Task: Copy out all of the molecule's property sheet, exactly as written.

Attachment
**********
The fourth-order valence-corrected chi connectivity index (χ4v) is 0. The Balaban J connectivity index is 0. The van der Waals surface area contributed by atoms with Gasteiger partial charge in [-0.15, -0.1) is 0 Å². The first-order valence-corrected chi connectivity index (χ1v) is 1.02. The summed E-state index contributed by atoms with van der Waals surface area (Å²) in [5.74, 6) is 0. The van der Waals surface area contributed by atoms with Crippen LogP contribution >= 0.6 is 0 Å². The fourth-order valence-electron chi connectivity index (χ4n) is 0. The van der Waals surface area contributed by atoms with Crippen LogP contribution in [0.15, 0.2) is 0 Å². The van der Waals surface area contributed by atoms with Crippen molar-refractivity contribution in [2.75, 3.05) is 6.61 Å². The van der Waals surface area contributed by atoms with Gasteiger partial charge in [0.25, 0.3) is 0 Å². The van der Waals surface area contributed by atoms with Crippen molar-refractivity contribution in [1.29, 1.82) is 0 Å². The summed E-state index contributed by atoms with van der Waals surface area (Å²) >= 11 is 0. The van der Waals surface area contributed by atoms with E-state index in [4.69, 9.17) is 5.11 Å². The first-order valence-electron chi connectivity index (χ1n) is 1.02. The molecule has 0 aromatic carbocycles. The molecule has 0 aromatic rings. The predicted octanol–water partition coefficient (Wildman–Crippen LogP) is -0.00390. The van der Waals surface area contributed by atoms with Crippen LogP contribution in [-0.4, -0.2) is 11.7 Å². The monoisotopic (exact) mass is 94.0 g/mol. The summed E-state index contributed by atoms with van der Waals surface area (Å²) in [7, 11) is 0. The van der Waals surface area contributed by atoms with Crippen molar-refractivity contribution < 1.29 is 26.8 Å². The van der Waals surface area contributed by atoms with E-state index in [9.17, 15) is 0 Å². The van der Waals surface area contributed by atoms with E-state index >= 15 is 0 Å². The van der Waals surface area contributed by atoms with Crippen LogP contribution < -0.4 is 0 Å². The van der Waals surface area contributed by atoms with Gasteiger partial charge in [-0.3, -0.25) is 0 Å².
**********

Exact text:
The fourth-order valence-corrected chi connectivity index (χ4v) is 0. The Balaban J connectivity index is 0. The van der Waals surface area contributed by atoms with Gasteiger partial charge in [-0.15, -0.1) is 0 Å². The first-order valence-corrected chi connectivity index (χ1v) is 1.02. The summed E-state index contributed by atoms with van der Waals surface area (Å²) in [5.74, 6) is 0. The van der Waals surface area contributed by atoms with Crippen LogP contribution >= 0.6 is 0 Å². The fourth-order valence-electron chi connectivity index (χ4n) is 0. The van der Waals surface area contributed by atoms with Crippen LogP contribution in [0.15, 0.2) is 0 Å². The van der Waals surface area contributed by atoms with Crippen molar-refractivity contribution in [2.75, 3.05) is 6.61 Å². The van der Waals surface area contributed by atoms with Gasteiger partial charge in [0.25, 0.3) is 0 Å². The van der Waals surface area contributed by atoms with Crippen molar-refractivity contribution in [1.29, 1.82) is 0 Å². The summed E-state index contributed by atoms with van der Waals surface area (Å²) >= 11 is 0. The van der Waals surface area contributed by atoms with E-state index in [4.69, 9.17) is 5.11 Å². The first-order valence-electron chi connectivity index (χ1n) is 1.02. The molecule has 0 aromatic carbocycles. The molecule has 0 aromatic rings. The predicted octanol–water partition coefficient (Wildman–Crippen LogP) is -0.00390. The van der Waals surface area contributed by atoms with Crippen LogP contribution in [-0.4, -0.2) is 11.7 Å². The monoisotopic (exact) mass is 94.0 g/mol. The summed E-state index contributed by atoms with van der Waals surface area (Å²) in [7, 11) is 0. The van der Waals surface area contributed by atoms with Crippen molar-refractivity contribution < 1.29 is 26.8 Å². The van der Waals surface area contributed by atoms with E-state index in [9.17, 15) is 0 Å². The van der Waals surface area contributed by atoms with E-state index >= 15 is 0 Å². The van der Waals surface area contributed by atoms with Crippen LogP contribution < -0.4 is 0 Å². The van der Waals surface area contributed by atoms with Gasteiger partial charge in [-0.3, -0.25) is 0 Å².